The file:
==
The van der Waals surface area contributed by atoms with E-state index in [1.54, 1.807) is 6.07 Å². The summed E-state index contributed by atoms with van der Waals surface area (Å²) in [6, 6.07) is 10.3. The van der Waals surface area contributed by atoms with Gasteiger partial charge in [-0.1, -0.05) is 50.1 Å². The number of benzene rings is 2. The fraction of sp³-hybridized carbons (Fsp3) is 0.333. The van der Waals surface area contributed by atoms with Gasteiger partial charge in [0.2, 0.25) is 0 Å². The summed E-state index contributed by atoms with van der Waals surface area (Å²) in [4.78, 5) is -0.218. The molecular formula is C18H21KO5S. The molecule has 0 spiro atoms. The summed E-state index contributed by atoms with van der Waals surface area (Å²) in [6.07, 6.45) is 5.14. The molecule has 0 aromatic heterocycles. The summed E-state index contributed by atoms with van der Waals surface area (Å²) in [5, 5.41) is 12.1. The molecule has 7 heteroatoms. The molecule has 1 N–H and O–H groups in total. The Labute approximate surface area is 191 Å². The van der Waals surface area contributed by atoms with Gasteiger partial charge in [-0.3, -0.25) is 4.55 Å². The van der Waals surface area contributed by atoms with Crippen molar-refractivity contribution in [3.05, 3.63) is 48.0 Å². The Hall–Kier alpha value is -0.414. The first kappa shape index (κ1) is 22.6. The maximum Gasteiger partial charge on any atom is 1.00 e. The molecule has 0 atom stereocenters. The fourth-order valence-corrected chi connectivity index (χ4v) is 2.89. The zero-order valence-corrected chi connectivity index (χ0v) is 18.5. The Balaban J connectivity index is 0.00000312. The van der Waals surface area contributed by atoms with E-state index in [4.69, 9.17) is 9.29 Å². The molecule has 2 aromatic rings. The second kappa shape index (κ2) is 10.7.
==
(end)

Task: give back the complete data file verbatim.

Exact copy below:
The van der Waals surface area contributed by atoms with E-state index in [1.54, 1.807) is 6.07 Å². The summed E-state index contributed by atoms with van der Waals surface area (Å²) in [6, 6.07) is 10.3. The van der Waals surface area contributed by atoms with Gasteiger partial charge in [-0.1, -0.05) is 50.1 Å². The number of benzene rings is 2. The fraction of sp³-hybridized carbons (Fsp3) is 0.333. The van der Waals surface area contributed by atoms with Gasteiger partial charge in [0.2, 0.25) is 0 Å². The summed E-state index contributed by atoms with van der Waals surface area (Å²) in [4.78, 5) is -0.218. The molecular formula is C18H21KO5S. The molecule has 0 spiro atoms. The summed E-state index contributed by atoms with van der Waals surface area (Å²) in [6.07, 6.45) is 5.14. The molecule has 0 aromatic heterocycles. The summed E-state index contributed by atoms with van der Waals surface area (Å²) in [5, 5.41) is 12.1. The molecule has 7 heteroatoms. The molecule has 1 N–H and O–H groups in total. The Labute approximate surface area is 191 Å². The van der Waals surface area contributed by atoms with Gasteiger partial charge in [-0.3, -0.25) is 4.55 Å². The van der Waals surface area contributed by atoms with Crippen molar-refractivity contribution in [3.05, 3.63) is 48.0 Å². The Hall–Kier alpha value is -0.414. The first kappa shape index (κ1) is 22.6. The maximum Gasteiger partial charge on any atom is 1.00 e. The molecule has 0 atom stereocenters. The fourth-order valence-corrected chi connectivity index (χ4v) is 2.89. The zero-order valence-corrected chi connectivity index (χ0v) is 18.5. The Balaban J connectivity index is 0.00000312. The van der Waals surface area contributed by atoms with E-state index in [4.69, 9.17) is 9.29 Å². The molecule has 2 aromatic rings. The second kappa shape index (κ2) is 10.7.